Broadway's bidding adieu to Les Misérables.

The long-running musical adaptation of Victor Hugo's epic novel--it's packed with 19th century French street people, thieves and revolutionaries--lays down arms March 15.

At its final curtain call, the show will have run for 16 years at New York's Imperial Theater, completing 6,612 performances and going down in the record books as Broadway's second-longest show. (Cats is No. 1.)

"I never dreamed that a musical like Les Misérables could become one of the longest-running shows of all time," producer Cameron Mackintosh said Wednesday in a statement. "I am very grateful to American audiences for embracing such a different kind of musical in such an overwhelming way."

The show was a consistent money-maker, he said, "except during those extraordinary recent times that affected the industry as a whole." (Translation: Except those tricky months after September 11, 2001.)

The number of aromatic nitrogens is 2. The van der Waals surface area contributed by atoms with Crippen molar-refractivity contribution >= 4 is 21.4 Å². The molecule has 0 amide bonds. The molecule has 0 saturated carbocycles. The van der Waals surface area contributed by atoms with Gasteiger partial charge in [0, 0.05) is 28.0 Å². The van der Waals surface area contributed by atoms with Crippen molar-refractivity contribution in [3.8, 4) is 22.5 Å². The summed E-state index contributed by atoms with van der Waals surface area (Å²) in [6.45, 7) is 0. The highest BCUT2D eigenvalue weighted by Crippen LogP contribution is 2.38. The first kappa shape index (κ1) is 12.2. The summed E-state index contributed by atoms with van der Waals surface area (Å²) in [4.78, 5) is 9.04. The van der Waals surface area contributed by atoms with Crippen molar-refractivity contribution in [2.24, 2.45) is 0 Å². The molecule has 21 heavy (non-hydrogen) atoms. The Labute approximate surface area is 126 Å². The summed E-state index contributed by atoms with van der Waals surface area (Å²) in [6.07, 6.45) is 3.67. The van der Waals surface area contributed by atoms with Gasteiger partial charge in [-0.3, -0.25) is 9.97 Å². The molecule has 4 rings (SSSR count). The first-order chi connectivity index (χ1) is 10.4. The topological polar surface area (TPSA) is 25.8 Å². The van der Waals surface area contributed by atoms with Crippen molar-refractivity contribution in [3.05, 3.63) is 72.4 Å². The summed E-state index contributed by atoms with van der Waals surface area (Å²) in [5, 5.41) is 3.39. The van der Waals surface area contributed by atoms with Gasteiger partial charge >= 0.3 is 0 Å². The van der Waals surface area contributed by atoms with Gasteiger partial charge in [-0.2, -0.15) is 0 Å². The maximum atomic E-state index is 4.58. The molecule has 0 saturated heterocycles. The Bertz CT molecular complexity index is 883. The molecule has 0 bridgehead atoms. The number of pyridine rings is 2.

Hinting at the revivals to come, showman Mackintosh said he wanted Les Miz's "first Broadway reign" to end with audiences clamoring for tickets. To ensure demand, prices will revert to their original 1987 fees, at least for weekday performances through December 20. After that? Get ready for 2002-style sticker shock.

As in Hugo's novel, Les Miz the musical is the grim story of Inspector Javert's relentless pursuit of bread-thief Jean Valjean through the dark streets of 19th century France. Unlike Hugo's novel, Les Miz the musical is chockfull of catchy tunes, including "On My Own" and the perhaps too-catchy "Master of the House."

The show, written by Alain Boublil with music by Claude-Michel Schönberg, premiered at London's Royal Shakespeare Company's Barbican Theatre in October 1985. Its Broadway edition bowed on March 12, 1987.

The Great White Way production--tagged Best Musical, per the 1987 Tony Awards--has gone on to gross more than $390 million. Worldwide, the show has raked in $1.8 billion from more than 50 productions.

The end of Les Miz on Broadway, however, does not mean the end of Les Miz on stage.

"The show will continue to live on around the world in a variety of incarnations, including tours, international stadium concerts, regional productions and, most importantly, performed by hundreds of schools," Mackintosh said. "Au revoir does not mean goodbye."

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